A Federal Tax On Internet Sales?
August 20, 1999
Last year, Congress enacted a three-year moratorium on taxing Internet commerce in order to give the Advisory Committee on Electronic Commerce time to create a policy for the years after 2001, when the moratorium expires. Even though the states have large budget surpluses, governors and local officials are concerned over their inability to collect taxes on sales over the Internet.
- Dallas Mayor Ron Kirk, a member of the commission, complained that the moratorium is a threat to the nation's public education system.
- Washington Gov. Gary Lock warned that not taxing Internet sales threatens to "undermine our efforts to educate the next generation of workers."
- Yet the accounting firm of Ernst & Young estimates that nationwide lost tax revenue will only be about $170 million -- not quite one-tenth of 1 percent of state and local government sales and use tax collections.
- Because of the difficulty of enforcing collections at the state level, Kirk and Utah Gov. Michael Leavitt are suggesting that the federal government impose a tax on Internet transactions -- presumably so that the proceeds would be divided up between state and local governments.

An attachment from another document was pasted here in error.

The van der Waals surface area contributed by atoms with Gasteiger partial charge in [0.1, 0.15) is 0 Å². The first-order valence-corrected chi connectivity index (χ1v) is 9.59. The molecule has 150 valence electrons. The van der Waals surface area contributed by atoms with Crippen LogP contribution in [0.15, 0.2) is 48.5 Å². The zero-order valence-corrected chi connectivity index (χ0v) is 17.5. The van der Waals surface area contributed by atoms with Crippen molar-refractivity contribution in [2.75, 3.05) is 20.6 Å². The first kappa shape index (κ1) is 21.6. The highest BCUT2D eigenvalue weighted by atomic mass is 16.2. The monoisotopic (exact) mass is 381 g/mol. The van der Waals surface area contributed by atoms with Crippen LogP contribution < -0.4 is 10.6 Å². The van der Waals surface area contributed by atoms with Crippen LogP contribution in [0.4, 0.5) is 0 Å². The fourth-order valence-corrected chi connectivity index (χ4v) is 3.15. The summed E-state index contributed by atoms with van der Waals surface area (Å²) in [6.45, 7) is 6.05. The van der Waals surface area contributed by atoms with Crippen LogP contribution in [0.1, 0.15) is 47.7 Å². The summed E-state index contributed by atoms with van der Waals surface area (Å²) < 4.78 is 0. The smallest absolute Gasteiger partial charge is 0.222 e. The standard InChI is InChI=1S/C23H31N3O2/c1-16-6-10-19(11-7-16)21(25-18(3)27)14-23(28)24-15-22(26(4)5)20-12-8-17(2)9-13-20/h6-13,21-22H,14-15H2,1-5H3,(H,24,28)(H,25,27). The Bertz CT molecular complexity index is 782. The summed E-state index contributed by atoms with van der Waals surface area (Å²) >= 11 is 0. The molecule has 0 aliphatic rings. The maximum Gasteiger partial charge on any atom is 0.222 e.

But such a federal tax would produce its own set of enforcement problems, policy experts point out. If a retail business is set up in Mexico, say, or the Cayman Islands, how do you force it to collect a tax on sales to California or North Dakota? Is it practical or cost effective for government to go after the buyer in California or North Dakota?
Thus new technologies are creatingdifficulties for tax-and-spend policies.
Source: Pete du Pont (National Center for Policy Analysis), "Tax Sales on the Internet?" Washington Times, August 20, 1999.
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